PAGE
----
Reduction of 1,3-D Emissions by Surface Amendment
Volatilization losses of 1,3-D from unamended and CM-amended soil columns were followed for 432 h (or 18 d) after Telone-II was injected at the 30 cm depth. The averaged volatilization fluxes in μg h-1 and the cumulative losses in % of applied fumigant are given for both isomers in Fig. 5. The volatilization fluxes of (Z) or (E) 1,3-D during the first 200 h were much greater from the unamended columns than columns containing 1:20 CM-amended soil in the top 5 cm, though the difference gradually diminished thereafter (Fig. 5a). For instance, the maximum flux for (Z) 1,3-D from the unamended treatment was >2.5 times that from the amended treatment. Cumulatively, about 34% and 25% of the applied (Z) and (E) 1,3-D were lost, respectively, from the unamended columns at the end of the experiment. In comparison, the total loss of (Z)- and (E) 1,3-D from the CM-amended columns was only 18% and 14% of the applied amount, a reduction of >40% of that from the unamended soil (Fig. 5b). As column packing, fumigant treatment, sampling and sample analysis were kept under the same conditions for all four columns, the difference in 1,3-D emissions between the two treatments can be mainly attributed to the incorporation of 5% CM into the top 5-cm soil layer. The results from this experiment are therefore indicative of the potential usefulness of surface amendment as a management practice for minimizing 1,3-D emissions. More studies, such as emission monitoring and efficacy tests under field conditions, however, should be conducted to validate these laboratory observations. Longevity of soil organic matter amendments for causing enhanced degradation, and interactions of amendments and fumigant leaching should be also investigated.
This research demonstrates that integrating organic amendments with 1,3-D fumigation may significantly reduce 1,3-D atmospheric emissions by causing enhanced rates of fumigant degradation. Rapid degradation occurred at amendment rates low enough to allow realistic applications under field conditions, where the amended surface layer may act as a "cap" to reduce the emission, but the concentration below is not lowered to compromise the efficacy. This approach can be especially beneficial for sandy textured soils, where gas-phase diffusion is very rapid and degradation is relatively slow. As the negative environmental and toxicological effects of chemical fumigants are being realized, but applicable non-chemical methods are yet to be developed, environment-benign and yet effective strategies that integrate multiple approaches are urgently needed for soilborne pest control. The findings from this study indicate a promising integration of 1,3-D fumigation and organic amendment application that warrant further research on larger scales and under different conditions.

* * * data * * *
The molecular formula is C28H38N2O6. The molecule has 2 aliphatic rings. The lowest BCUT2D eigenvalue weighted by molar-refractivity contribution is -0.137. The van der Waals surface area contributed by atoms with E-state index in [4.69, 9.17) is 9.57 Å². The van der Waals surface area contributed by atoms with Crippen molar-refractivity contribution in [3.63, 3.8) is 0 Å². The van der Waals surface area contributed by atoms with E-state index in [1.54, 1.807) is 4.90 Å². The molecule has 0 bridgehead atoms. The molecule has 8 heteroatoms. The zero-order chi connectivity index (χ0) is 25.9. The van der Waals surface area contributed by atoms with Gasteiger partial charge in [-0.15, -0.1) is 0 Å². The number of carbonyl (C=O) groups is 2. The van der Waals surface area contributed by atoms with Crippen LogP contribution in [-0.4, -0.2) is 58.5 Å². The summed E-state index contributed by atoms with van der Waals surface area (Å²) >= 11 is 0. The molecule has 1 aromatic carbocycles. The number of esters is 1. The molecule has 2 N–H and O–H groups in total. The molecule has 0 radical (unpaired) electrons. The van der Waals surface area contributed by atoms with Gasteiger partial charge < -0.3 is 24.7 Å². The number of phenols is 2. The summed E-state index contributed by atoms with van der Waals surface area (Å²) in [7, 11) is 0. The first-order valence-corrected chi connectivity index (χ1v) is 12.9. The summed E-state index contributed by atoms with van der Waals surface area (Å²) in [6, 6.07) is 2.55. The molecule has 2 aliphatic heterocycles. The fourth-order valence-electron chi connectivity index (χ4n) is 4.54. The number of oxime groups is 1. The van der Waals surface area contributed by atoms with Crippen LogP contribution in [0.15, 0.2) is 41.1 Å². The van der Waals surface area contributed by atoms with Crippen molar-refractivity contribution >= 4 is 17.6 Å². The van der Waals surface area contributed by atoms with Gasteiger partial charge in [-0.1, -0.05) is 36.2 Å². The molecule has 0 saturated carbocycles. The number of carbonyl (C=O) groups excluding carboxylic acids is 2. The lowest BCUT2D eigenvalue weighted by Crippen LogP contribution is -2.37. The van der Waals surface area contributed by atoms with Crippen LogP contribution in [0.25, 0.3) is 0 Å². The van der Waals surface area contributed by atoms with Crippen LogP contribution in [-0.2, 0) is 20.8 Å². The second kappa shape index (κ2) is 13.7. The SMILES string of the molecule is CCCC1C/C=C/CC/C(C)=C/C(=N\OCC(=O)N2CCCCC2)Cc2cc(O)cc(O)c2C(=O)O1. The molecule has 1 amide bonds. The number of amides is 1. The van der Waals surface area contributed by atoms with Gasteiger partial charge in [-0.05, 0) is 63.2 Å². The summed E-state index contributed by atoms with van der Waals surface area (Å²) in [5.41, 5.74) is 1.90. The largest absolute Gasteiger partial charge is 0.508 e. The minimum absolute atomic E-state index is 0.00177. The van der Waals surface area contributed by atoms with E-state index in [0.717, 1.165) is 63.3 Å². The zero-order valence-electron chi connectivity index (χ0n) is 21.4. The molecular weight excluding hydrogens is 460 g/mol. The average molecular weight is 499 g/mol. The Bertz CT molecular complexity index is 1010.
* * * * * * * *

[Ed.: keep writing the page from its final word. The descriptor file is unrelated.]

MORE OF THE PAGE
Volatilization of 1,3-dichloropropene isomers
Volatilization of 1,3-dichloropropene isomers from columns packed with the Arlington sandy loam with and without composted manure amendment after Telone-II was injected at the 30 cm depth. Voaltilization fluxes in μg/h

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Cumulative volatilization losses
Cumulative volatilization losses in % of applied 1,3-D

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Last Modified: 11/4/2009